3. Chronostratigraphic framework for LOM3.
    Figure 3: Chronostratigraphic framework for LOM3.

    a, Chronostratigraphic framework for LOM3 (star) with generalized stratigraphic columns and magnetostratigraphic alignment to the geomagnetic polarity time scale (GPTS) in context of dates of tuffaceous markers (± 1 s.d.) and stratigraphic nomenclature for Members of the Nachukui Formation26, 30. A linearly interpolated date of 3.3 Ma for the in situ stone tools is consistent with the site’s magnetostratigraphic position within the reverse polarity interval that is correlated to reverse subchron C2An.2r (Mammoth Subchron) dated at 3.33–3.21 Ma31. b, Photograph facing north showing geographic and stratigraphic relationship between Toroto Tuff, paleobeach, and LOM3.

  4. Photographs of selected LOM3 artefacts.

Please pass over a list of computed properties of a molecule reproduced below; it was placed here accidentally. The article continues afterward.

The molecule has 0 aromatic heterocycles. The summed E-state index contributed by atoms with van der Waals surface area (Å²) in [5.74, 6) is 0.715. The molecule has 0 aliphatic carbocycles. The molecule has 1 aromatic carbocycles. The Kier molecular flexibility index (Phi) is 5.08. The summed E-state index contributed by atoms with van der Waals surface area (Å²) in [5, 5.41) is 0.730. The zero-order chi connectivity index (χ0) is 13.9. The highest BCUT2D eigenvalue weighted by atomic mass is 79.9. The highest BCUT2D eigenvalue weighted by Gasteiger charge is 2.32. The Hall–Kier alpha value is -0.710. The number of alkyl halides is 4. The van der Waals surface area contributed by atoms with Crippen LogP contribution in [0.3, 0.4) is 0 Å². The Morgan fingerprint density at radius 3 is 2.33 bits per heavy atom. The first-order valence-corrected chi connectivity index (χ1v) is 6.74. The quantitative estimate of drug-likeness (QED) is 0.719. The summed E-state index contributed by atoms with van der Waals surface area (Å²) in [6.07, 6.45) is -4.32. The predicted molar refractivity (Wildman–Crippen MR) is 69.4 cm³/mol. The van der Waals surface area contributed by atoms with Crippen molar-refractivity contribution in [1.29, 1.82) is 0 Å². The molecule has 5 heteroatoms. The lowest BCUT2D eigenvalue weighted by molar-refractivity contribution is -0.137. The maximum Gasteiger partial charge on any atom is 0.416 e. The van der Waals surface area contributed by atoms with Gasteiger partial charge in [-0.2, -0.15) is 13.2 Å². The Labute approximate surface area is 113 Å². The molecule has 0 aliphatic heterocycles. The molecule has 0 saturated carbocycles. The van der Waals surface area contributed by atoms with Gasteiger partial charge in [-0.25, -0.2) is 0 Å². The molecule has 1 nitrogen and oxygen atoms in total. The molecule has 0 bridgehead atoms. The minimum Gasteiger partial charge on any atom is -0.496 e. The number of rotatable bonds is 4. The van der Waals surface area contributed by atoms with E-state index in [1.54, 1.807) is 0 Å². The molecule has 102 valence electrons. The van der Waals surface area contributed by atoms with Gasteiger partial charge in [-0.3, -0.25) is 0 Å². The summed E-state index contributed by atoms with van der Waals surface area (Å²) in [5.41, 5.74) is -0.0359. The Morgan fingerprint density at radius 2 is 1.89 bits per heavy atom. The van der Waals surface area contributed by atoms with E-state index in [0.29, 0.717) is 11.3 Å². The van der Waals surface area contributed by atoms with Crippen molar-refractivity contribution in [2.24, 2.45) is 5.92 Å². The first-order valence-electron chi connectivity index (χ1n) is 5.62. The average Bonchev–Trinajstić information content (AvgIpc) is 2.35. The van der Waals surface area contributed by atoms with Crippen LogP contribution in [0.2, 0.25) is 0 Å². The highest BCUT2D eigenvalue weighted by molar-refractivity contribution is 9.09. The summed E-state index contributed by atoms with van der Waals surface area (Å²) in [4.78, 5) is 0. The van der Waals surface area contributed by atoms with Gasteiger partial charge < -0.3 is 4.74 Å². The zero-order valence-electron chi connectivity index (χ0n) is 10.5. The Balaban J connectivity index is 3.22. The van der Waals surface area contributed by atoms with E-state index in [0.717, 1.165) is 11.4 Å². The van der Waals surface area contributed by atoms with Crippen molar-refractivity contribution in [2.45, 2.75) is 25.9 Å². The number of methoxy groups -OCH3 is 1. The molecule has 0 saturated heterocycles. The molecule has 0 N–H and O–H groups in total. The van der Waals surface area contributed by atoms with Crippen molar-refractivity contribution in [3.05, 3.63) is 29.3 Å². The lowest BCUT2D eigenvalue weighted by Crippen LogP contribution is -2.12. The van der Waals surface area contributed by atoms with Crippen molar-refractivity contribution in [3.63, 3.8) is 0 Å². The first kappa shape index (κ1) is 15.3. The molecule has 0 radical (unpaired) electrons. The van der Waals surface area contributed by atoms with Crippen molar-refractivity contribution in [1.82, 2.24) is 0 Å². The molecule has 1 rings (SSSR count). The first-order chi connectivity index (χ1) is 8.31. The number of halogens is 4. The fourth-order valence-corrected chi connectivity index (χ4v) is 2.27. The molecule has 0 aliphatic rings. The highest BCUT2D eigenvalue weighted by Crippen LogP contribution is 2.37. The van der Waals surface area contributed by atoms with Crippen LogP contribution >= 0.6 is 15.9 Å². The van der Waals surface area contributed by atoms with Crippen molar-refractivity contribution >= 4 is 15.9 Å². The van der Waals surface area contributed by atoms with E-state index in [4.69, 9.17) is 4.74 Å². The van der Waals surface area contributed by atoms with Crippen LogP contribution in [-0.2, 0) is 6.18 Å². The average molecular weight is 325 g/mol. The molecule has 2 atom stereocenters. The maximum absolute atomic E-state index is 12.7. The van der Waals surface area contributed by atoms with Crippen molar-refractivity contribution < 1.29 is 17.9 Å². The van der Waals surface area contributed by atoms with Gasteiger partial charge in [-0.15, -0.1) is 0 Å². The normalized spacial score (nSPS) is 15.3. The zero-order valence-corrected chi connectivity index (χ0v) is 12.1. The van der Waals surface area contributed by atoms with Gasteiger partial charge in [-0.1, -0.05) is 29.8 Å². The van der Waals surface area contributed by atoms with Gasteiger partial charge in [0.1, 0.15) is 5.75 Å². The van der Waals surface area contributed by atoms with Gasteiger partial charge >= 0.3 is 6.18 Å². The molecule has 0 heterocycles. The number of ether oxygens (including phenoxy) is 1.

Figure 4: Photographs of selected LOM3 artefacts.

    a, In situ core (LOM3-2011-I16-3, 1.85 kg) and refitting surface flake (LOM3-2011 surf NW7, 650 g). Unifacial core, passive hammer and bipolar technique. Both the core and the flake display a series of dispersed percussion marks on cortex showing that percussive activities occurred before the removal of the flake, potentially indicating the block was used for different purposes. b, In situ unifacial core (LOM3-2012-H18-1, 3.45 kg), bipolar technique. See Extended Data Fig. 6b for more details. c, Unifacial core (LOM3-2012 surf 71, 1.84 kg), passive hammer technique. d, Flakes (LOM3-2012-J17-3 and LOM3-2012-H17-3) showing scars of previous removals on the dorsal face. See Supplementary Information part F for 3D scans of lithic artefacts.

  5. Photographs of selected LOM3 artefacts.
    Figure 5: Photographs of selected LOM3 artefacts.